How The Biden Administration Can Boost Human Rights in Egypt

Michael Posner

By Michael Posner

By Michael Posner

In its first 100 days, the Biden Administration has taken a series of positive steps signaling a renewed U.S. focus on human rights. After years of internal debate, the U.S. declared Turkish attacks in Armenia a century ago a genocide. Senior officials also strongly condemned the military coup in Myanmar and denounced Russian President Putin’s persecution of imprisoned opposition leader Alexey Navalny. The Administration released a U.S. intelligence report linking Saudi Crown Prince Mohammed Bin Salman to the murder of columnist Jamal Khashoggi (although here, it should have been stronger in its response). Despite the importance of U.S. relations with China, the Biden team also adopted language from the Trump Administration denouncing Chinese abuses against the Uyghurs in Xinjiang as acts of genocide. But now the Biden Administration faces another challenge: whether to renew military aid to Egypt.

Policymakers often struggle to find the right balance between promoting human rights and protecting national security interests. Nowhere are these tensions starker than with respect to Egypt. For more than four decades, since Anwar Sadat signed the Camp David Accords, Egypt has honored its peace commitments with Israel. Egypt also plays a key role in securing vital shipping lanes through the Suez Canal and helps the US counter violent extremism in the Middle East.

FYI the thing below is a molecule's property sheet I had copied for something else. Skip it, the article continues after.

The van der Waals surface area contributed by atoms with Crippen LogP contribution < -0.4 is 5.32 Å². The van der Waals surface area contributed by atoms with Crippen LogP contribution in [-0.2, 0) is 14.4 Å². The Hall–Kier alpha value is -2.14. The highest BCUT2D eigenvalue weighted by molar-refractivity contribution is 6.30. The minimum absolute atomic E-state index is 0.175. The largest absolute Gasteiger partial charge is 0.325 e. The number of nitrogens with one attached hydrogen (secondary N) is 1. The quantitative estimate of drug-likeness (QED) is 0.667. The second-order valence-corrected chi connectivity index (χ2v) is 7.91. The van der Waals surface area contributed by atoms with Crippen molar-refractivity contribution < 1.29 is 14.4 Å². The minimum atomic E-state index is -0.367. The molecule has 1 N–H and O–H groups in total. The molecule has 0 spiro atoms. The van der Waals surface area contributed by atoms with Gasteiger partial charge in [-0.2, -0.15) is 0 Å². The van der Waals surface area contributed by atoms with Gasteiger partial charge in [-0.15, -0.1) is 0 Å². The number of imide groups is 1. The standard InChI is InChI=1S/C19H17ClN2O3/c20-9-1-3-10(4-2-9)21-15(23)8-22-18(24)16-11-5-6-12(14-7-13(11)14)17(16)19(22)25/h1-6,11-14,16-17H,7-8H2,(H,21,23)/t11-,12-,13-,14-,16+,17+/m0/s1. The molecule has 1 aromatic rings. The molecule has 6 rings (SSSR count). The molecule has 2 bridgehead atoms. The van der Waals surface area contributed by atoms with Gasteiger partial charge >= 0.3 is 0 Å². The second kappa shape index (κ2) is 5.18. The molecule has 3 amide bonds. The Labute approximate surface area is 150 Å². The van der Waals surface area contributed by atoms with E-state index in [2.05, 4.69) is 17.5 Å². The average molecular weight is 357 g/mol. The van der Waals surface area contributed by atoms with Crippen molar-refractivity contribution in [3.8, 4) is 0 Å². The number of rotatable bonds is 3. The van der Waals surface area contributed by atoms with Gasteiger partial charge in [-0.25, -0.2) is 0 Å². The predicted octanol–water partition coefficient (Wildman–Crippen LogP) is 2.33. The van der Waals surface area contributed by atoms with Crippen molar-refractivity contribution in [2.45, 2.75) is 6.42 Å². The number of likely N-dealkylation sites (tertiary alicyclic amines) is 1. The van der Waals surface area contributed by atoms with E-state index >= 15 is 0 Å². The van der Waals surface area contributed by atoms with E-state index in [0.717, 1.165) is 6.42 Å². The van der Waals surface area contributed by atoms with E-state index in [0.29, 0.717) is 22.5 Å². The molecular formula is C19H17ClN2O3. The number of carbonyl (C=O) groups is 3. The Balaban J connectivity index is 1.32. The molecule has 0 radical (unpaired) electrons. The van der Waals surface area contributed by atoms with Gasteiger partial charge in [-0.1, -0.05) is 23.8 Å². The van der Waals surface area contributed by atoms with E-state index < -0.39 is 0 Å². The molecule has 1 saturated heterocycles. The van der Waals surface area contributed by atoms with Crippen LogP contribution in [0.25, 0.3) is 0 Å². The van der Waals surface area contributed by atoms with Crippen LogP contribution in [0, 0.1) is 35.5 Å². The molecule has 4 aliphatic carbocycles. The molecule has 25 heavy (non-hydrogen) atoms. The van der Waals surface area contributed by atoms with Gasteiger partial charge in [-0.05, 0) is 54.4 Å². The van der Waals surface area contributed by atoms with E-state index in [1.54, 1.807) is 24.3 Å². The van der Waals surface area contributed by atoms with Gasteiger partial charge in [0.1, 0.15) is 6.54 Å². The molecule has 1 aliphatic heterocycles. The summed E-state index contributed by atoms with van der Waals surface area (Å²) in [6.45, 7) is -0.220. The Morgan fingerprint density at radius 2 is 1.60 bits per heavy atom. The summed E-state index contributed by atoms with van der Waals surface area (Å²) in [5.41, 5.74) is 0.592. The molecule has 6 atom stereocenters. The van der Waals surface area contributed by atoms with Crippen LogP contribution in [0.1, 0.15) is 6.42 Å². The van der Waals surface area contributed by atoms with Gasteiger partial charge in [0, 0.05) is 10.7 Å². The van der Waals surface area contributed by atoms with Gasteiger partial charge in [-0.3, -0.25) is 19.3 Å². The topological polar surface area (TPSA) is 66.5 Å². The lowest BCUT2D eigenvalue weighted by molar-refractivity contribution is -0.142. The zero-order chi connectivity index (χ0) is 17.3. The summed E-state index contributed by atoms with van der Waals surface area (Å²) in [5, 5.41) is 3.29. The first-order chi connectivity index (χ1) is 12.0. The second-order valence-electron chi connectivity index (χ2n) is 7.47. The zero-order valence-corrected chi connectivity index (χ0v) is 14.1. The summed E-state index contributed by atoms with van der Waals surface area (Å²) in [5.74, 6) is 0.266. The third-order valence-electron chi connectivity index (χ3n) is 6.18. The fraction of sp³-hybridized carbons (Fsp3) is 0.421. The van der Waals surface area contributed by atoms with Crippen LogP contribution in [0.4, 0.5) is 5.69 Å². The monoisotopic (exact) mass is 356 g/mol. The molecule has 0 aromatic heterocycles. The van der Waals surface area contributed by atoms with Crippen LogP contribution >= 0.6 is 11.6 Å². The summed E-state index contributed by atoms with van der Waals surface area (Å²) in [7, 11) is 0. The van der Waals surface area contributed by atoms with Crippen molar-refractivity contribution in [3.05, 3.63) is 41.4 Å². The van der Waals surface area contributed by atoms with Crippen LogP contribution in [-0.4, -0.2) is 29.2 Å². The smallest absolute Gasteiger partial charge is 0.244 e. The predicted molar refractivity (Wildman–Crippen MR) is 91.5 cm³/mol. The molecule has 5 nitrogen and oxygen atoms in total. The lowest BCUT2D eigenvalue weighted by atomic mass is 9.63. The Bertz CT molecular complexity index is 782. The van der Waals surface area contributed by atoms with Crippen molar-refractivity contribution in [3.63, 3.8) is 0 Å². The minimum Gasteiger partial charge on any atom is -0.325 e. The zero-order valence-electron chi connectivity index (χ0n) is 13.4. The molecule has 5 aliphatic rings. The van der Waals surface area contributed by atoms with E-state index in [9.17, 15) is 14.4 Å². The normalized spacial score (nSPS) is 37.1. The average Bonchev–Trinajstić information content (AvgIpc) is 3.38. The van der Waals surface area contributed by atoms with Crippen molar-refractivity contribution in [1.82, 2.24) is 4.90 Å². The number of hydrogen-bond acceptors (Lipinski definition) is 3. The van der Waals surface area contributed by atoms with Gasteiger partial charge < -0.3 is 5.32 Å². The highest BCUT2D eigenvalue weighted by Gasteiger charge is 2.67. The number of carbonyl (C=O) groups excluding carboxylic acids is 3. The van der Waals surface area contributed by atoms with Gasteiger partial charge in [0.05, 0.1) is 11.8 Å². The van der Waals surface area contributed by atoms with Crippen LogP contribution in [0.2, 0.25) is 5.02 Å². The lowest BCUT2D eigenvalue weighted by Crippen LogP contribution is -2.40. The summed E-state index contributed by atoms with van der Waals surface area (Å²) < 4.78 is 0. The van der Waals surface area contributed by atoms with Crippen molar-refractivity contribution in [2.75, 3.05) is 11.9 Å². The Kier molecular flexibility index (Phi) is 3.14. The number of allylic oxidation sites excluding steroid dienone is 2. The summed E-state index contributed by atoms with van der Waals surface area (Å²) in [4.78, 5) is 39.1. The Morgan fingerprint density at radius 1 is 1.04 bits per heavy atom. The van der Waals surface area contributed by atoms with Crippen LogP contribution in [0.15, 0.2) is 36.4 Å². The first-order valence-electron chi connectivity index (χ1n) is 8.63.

But on the other side of the ledger, since President Abdel Fattah al-Sisi came to power in 2013, human rights have been under assault in Egypt, as security forces have arrested and are now detaining tens of thousands of government critics on purely political grounds. Sisi has decimated the independent press and viciously attacked human rights organizations, arresting and prosecuting activists on trumped-up charges, while forcing others into exile. The U.S. State Department’s Human Rights Report, released last month, also documents extrajudicial killings and disappearances — another aspect of what the Department calls “a litany of serious violations of human rights by Egyptian authorities.”

Read the full Forbes article.
Michael Posner is a Professor of Business and Society and Director of the NYU Stern Center for Business and Human Rights.